A New Day of Bloody Repression in Colombia – 10 Deaths Reported, not Counting Desaparecidos

At least 10 people died on Friday in the Colombian city of Cali, making it one of the deadliest days in the anti-government demonstrations that began a month ago in Colombia and that have suffered harsh repression from the police. This was reported by the mayor’s office on Saturday, May 29.

“Ten people” died [only on Friday] “is the report that we have this morning” on events related “to the protest and civil dynamics” in the capital of Valle del Cauca, said the secretary of security of the city, Carlos Rojas, on Caracol Radio .

Eight of the deaths were due to firearms, according to a police report.

Violence erupted early on Friday, when a mob lynched a public prosecutor who had killed two protesters for stopping him on a blocked avenue. Later, civilians were seen firing rifles alongside police officers against protesters, in videos posted on social media with people denouncing that police personnel dressed as civilians were responsible for the shootings.

”In the south of the city we had a real scene of confrontation and almost an urban war where many people not only lost their lives, but there was also a significant number of injuries,” lamented Rojas.

In a month, the mayor’s office has reported 550 injured only in Cali.

Cali (southwest), with around 2.2 million inhabitants, is the epicenter of ongoing protests and roadblocks by a part of the population exasperated with the authorities, and they have been brutally repressed by the police.

The road closures divide the government and the most visible front of the protest, who have been talking for two weeks without reaching any agreement.

In addition to the abuses by the public force, which have been condemned by the international community, there are constant attacks by civilians against protesters and even medical missions, as recorded in numerous videos.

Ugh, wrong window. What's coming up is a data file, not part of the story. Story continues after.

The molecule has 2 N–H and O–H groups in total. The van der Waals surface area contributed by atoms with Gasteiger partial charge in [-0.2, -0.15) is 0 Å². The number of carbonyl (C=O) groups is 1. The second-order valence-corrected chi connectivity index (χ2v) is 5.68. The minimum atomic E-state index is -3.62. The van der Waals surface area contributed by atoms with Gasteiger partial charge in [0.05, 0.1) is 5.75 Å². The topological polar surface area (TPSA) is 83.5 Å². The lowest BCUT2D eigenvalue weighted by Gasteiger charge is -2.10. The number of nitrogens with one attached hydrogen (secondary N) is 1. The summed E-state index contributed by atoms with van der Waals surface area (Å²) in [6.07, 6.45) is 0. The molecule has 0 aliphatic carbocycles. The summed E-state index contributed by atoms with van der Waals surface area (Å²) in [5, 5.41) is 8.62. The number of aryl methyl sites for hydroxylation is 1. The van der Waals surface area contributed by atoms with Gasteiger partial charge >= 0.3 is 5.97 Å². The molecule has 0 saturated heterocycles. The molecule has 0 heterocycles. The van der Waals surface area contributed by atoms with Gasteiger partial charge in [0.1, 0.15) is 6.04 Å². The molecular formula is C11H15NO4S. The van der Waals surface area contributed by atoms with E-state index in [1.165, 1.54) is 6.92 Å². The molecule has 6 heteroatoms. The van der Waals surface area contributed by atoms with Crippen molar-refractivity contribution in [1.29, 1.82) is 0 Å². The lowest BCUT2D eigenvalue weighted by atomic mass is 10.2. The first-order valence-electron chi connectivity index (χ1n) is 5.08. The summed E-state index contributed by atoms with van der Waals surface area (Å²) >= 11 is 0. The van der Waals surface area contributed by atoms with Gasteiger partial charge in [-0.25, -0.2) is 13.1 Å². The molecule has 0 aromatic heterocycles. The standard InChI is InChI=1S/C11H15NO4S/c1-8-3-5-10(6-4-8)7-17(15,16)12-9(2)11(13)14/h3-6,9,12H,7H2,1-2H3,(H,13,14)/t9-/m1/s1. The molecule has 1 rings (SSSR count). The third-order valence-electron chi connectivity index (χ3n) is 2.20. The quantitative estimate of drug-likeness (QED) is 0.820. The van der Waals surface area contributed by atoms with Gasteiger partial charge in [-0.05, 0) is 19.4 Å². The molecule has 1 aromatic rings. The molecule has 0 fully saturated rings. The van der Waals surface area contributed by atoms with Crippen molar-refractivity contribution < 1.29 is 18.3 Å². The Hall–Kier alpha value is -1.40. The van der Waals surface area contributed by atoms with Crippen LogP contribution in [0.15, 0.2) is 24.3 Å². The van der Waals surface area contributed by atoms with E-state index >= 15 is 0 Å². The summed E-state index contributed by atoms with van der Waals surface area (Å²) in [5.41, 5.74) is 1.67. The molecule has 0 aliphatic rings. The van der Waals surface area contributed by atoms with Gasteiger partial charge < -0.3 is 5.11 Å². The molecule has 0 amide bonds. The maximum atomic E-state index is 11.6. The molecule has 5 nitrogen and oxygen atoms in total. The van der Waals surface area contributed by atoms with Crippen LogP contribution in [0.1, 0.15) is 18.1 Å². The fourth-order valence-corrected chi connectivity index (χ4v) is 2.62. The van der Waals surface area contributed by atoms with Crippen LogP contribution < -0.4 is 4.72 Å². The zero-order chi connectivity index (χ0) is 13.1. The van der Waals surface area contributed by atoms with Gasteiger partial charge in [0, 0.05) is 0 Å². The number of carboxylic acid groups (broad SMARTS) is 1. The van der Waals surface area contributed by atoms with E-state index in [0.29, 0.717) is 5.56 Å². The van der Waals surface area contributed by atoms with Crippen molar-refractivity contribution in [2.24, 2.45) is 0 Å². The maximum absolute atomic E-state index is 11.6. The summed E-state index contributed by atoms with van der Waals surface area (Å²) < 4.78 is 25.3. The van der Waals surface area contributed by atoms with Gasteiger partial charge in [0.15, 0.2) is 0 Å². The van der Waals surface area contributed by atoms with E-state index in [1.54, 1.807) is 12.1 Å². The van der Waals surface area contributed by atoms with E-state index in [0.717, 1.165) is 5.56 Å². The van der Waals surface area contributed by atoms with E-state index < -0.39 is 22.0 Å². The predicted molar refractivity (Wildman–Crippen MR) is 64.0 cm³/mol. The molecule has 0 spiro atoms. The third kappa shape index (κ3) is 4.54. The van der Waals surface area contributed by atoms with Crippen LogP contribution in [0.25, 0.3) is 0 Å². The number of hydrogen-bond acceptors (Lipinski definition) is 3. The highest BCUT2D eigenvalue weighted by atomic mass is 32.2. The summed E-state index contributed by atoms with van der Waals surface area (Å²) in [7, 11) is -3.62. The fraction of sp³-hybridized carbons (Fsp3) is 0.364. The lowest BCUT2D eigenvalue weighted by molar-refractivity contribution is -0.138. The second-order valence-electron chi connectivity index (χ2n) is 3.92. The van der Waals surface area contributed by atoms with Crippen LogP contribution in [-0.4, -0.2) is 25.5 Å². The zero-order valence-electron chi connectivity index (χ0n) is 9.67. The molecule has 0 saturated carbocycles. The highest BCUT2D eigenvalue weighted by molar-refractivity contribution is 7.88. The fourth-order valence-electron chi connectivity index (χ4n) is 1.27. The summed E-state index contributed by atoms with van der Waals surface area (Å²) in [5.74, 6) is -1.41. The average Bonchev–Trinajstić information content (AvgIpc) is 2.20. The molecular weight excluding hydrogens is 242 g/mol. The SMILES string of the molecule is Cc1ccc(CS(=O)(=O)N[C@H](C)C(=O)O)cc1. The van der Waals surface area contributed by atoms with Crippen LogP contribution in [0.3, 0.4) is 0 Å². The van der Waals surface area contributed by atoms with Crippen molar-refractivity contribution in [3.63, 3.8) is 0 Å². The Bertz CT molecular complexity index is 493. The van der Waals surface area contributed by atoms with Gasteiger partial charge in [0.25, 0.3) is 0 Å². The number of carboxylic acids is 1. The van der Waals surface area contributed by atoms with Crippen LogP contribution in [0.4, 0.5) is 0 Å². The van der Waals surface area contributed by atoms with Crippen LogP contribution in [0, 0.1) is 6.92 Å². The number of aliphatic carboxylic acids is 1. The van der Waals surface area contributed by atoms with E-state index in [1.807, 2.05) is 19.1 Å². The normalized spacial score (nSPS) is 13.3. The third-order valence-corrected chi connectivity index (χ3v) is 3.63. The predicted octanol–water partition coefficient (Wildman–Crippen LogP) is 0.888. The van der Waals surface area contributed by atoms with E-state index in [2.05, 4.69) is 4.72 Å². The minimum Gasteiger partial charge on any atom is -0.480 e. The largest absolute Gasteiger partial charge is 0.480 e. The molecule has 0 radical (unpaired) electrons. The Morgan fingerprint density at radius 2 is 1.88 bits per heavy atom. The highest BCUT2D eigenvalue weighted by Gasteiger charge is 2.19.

It is ”unacceptable that we have civilians practically turning our city into a war zone,” added Rojas.

To make things worse, President Iván Duque ordered the deployment of over 7,000 soldiers throughout the department under the guise of ”military assistance,” an euphemism for militarization of the city where curfews are already in place.

In a month of popular uprising, 49 deaths were registered throughout the country as of Friday, according to the official count. The Office of the Prosecutor has established that at least 17 of the cases are directly related to the demonstrations.

During the violent protests in Venezuela in 2014, the international community launched a harsh campaign that led to criminal sanctions currently affecting millions of Venezuelans and accusing President Maduro of being a dictator, when in reality his behavior and the conduct of Venezuelan authorities were way less repressive than what is being shown by Iván Duque now.

This time, in Colombia, US and corporations funded NGO Human Rights Watch claims to have “credible reports” of 63 deaths, 28 related to the crisis. However, the number of missing people is on the rise, with dead bodies already being discovered in empty lots and also in rivers, and Colombians are talking about mass graves, an unfortunate phenomenon that is not new in Colombia.

The present crisis started when the government wanted to burden the working class and the lower middle class, already hit hard by the pandemic, with more taxes to fill the fiscal gap caused by the economic emergency generated by the pandemic.

Duque withdrew the proposal later, but police repression inflamed popular anger. Today the streets of Colombia are full of young people without jobs or education, asking for a more human State in the face of the ravages of COVID-19.

 

Featured image: Protesters at a roadblock in Colombia. Photo courtesy of EFE.

(Últimas Noticias) with Orinoco Tribune content

Translation: Orinoco Tribune

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